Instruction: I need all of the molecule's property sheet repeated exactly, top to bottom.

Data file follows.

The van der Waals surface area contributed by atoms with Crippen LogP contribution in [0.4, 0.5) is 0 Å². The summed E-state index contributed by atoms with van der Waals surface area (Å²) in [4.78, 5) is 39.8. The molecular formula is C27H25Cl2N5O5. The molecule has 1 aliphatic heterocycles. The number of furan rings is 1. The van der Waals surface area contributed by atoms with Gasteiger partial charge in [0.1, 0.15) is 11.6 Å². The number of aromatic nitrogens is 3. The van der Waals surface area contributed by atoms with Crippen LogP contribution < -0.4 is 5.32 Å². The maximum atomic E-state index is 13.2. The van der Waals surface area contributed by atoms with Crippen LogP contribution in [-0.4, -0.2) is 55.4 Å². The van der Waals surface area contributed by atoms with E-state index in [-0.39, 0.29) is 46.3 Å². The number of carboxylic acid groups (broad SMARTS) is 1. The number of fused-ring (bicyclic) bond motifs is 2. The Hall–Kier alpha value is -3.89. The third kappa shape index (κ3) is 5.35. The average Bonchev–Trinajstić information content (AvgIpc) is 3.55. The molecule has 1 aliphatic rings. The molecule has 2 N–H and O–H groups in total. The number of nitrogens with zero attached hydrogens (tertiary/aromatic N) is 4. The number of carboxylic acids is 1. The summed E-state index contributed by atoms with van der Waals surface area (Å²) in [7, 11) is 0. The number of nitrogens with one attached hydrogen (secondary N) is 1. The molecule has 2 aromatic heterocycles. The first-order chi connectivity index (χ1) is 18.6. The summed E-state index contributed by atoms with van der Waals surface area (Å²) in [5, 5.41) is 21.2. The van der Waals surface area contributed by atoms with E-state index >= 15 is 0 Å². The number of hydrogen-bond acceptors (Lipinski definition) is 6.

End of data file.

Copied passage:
The van der Waals surface area contributed by atoms with Crippen LogP contribution in [0.4, 0.5) is 0 Å². The summed E-state index contributed by atoms with van der Waals surface area (Å²) in [4.78, 5) is 39.8. The molecular formula is C27H25Cl2N5O5. The molecule has 1 aliphatic heterocycles. The number of furan rings is 1. The van der Waals surface area contributed by atoms with Gasteiger partial charge in [0.1, 0.15) is 11.6 Å². The number of aromatic nitrogens is 3. The van der Waals surface area contributed by atoms with Crippen LogP contribution < -0.4 is 5.32 Å². The maximum atomic E-state index is 13.2. The van der Waals surface area contributed by atoms with Crippen LogP contribution in [-0.4, -0.2) is 55.4 Å². The van der Waals surface area contributed by atoms with E-state index in [-0.39, 0.29) is 46.3 Å². The number of carboxylic acid groups (broad SMARTS) is 1. The number of fused-ring (bicyclic) bond motifs is 2. The Hall–Kier alpha value is -3.89. The third kappa shape index (κ3) is 5.35. The average Bonchev–Trinajstić information content (AvgIpc) is 3.55. The molecule has 1 aliphatic rings. The molecule has 2 N–H and O–H groups in total. The number of nitrogens with zero attached hydrogens (tertiary/aromatic N) is 4. The number of carboxylic acids is 1. The summed E-state index contributed by atoms with van der Waals surface area (Å²) in [7, 11) is 0. The number of nitrogens with one attached hydrogen (secondary N) is 1. The molecule has 2 aromatic heterocycles. The first-order chi connectivity index (χ1) is 18.6. The summed E-state index contributed by atoms with van der Waals surface area (Å²) in [5, 5.41) is 21.2. The van der Waals surface area contributed by atoms with E-state index >= 15 is 0 Å². The number of hydrogen-bond acceptors (Lipinski definition) is 6.